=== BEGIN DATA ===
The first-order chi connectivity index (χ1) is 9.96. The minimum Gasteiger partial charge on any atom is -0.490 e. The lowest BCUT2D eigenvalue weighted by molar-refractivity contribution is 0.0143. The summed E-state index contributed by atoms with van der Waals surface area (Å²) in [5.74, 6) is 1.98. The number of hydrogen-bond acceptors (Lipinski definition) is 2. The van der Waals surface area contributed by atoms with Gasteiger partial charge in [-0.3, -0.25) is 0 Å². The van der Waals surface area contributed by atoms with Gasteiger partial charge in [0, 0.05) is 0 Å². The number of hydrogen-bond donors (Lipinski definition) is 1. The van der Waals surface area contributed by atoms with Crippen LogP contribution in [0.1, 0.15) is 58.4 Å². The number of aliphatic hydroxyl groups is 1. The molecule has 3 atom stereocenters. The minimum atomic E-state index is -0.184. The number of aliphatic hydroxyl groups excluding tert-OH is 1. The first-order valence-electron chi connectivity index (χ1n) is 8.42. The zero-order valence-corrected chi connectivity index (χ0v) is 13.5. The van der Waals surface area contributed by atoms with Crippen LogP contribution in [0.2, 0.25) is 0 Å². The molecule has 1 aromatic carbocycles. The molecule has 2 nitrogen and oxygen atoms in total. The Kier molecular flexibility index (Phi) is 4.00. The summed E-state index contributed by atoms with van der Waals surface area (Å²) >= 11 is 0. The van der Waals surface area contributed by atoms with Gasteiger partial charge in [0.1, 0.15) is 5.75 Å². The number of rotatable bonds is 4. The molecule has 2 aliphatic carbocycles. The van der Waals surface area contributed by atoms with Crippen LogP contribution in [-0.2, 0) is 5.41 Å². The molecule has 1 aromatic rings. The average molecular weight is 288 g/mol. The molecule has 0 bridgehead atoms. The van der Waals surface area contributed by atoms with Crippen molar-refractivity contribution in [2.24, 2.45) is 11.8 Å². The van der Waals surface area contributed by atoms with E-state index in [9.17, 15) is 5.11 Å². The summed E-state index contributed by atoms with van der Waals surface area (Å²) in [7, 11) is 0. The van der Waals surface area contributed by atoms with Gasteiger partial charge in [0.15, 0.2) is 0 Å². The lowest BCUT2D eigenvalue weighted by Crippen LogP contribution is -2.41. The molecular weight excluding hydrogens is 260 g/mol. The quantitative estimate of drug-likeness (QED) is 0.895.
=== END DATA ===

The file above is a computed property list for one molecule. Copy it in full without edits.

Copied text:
The first-order chi connectivity index (χ1) is 9.96. The minimum Gasteiger partial charge on any atom is -0.490 e. The lowest BCUT2D eigenvalue weighted by molar-refractivity contribution is 0.0143. The summed E-state index contributed by atoms with van der Waals surface area (Å²) in [5.74, 6) is 1.98. The number of hydrogen-bond acceptors (Lipinski definition) is 2. The van der Waals surface area contributed by atoms with Gasteiger partial charge in [-0.3, -0.25) is 0 Å². The van der Waals surface area contributed by atoms with Gasteiger partial charge in [0, 0.05) is 0 Å². The number of hydrogen-bond donors (Lipinski definition) is 1. The van der Waals surface area contributed by atoms with Crippen LogP contribution in [0.1, 0.15) is 58.4 Å². The number of aliphatic hydroxyl groups is 1. The molecule has 3 atom stereocenters. The minimum atomic E-state index is -0.184. The number of aliphatic hydroxyl groups excluding tert-OH is 1. The first-order valence-electron chi connectivity index (χ1n) is 8.42. The zero-order valence-corrected chi connectivity index (χ0v) is 13.5. The van der Waals surface area contributed by atoms with Crippen LogP contribution in [0.2, 0.25) is 0 Å². The molecule has 1 aromatic carbocycles. The molecule has 2 nitrogen and oxygen atoms in total. The Kier molecular flexibility index (Phi) is 4.00. The summed E-state index contributed by atoms with van der Waals surface area (Å²) >= 11 is 0. The van der Waals surface area contributed by atoms with Gasteiger partial charge in [0.1, 0.15) is 5.75 Å². The number of rotatable bonds is 4. The molecule has 2 aliphatic carbocycles. The van der Waals surface area contributed by atoms with Crippen LogP contribution in [-0.2, 0) is 5.41 Å². The molecule has 1 aromatic rings. The average molecular weight is 288 g/mol. The molecule has 0 bridgehead atoms. The van der Waals surface area contributed by atoms with Crippen molar-refractivity contribution in [2.24, 2.45) is 11.8 Å². The van der Waals surface area contributed by atoms with E-state index in [9.17, 15) is 5.11 Å². The summed E-state index contributed by atoms with van der Waals surface area (Å²) in [7, 11) is 0. The van der Waals surface area contributed by atoms with Gasteiger partial charge in [0.15, 0.2) is 0 Å². The lowest BCUT2D eigenvalue weighted by Crippen LogP contribution is -2.41. The molecular weight excluding hydrogens is 260 g/mol. The quantitative estimate of drug-likeness (QED) is 0.895.